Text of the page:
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stranger anxiety

the fear of strangers that infants commonly display, beginning by about 8 months of age

Harry Harlow

discovered that attachment doesn't only derive from an association with nourishment; comfy parents are more appealing to infants; mother as secure base (monkeys)

Mary Ainsworth

observed mother-infant pairs at home during first 6 months; then observed 1-year olds in strange situations without their mother; concluded sensitive mothers have secure children and insensitive mothers have insecure children

strange situation

placed somewhere outside the baby's normal environment (such as a lab playroom)

attachment

an emotional tie with another person; shown in young children by their seeking closeness to the caregiver and showing distress on separation

secure attachment

in their mother's presence, baby's play comfortably, happily exploring anything new; when she leaves = distressed, when she returns = seeks contact

insecure attachment

babies are less likely to explore their surroundings; they may even cling to their mother when she leaves = cry loudly and are upset or don't notice anything

critical period

an optimal period shortly after birth when an organism's exposure to certain stimuli or experiences produces proper development

feral children

wild children; isolated or confined or wild

basic trust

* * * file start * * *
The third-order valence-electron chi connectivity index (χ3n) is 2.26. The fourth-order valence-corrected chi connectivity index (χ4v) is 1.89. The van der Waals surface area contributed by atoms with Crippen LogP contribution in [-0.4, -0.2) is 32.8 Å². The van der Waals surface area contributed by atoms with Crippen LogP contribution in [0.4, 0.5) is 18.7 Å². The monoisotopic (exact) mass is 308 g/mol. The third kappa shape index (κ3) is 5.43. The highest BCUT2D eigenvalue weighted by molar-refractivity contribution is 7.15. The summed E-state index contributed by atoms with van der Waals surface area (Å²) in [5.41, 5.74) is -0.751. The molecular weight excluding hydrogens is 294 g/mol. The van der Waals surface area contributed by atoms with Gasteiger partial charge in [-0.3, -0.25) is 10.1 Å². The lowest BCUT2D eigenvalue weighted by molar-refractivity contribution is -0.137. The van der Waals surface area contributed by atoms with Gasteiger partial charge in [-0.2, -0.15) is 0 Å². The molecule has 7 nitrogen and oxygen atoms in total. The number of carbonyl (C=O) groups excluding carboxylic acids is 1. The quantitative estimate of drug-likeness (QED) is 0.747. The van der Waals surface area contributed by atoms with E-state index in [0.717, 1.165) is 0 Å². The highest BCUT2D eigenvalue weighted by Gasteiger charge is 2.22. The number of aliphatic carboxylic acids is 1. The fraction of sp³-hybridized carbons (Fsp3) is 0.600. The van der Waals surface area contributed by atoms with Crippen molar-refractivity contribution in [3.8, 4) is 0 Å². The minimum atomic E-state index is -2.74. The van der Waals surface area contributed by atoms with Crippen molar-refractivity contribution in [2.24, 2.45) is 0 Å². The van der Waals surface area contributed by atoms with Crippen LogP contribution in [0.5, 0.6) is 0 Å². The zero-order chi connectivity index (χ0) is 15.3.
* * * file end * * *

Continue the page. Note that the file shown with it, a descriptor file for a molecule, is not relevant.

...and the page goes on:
according to Erik Erikson, a sense that the world is predictable and trustworthy; said to be formed during infancy by appropriate experiences with responsive caregivers

self-concept

a sense of one's identity and personal health

imprinting

the process by which certain animals form attachments during a critical period very early in life

Konrad Lorenz

studied ducklings and imprinting; if ducks saw the first moving thing at birth, then its the mom; children don't imprint, they become attached to what is familiar to them

authoritarian parenting

parents impose rules and expect obedience

permissive parenting

parents submit to their children's desires, make few demands, and use little punishment

authoritative parenting

parents are both demanding and responsive; they exert control not only by setting rules and enforcing them, but also explaining the reasons and encouraging open discussion and allowing exceptions when making the rules

Diana Baumrind

her theory on parenting was split into 3 parts

adolescence

the transition period from childhood to adulthood, extending from puberty to independence

puberty

the period of sexual maturation, during which a person becomes capable of reproducing

primary sex characteristics

the body structures (ovaries, testes, and external genitalia) that make sexual reproduction possible

secondary sex characteristics

nonreproductive sexual characteristics such as female breasts and hips, male voice quality, and body hair

menarche

the first menstrual period

personal fable

form of egocentrism exhibited in early adolescence characterized by a belief that you are the only one who can experience (anything); example: "no one understands me"

James Marcia

worked on adolescent psychological development identity crisis; developed the identity status interview, proposed in 4 stages of identity statuses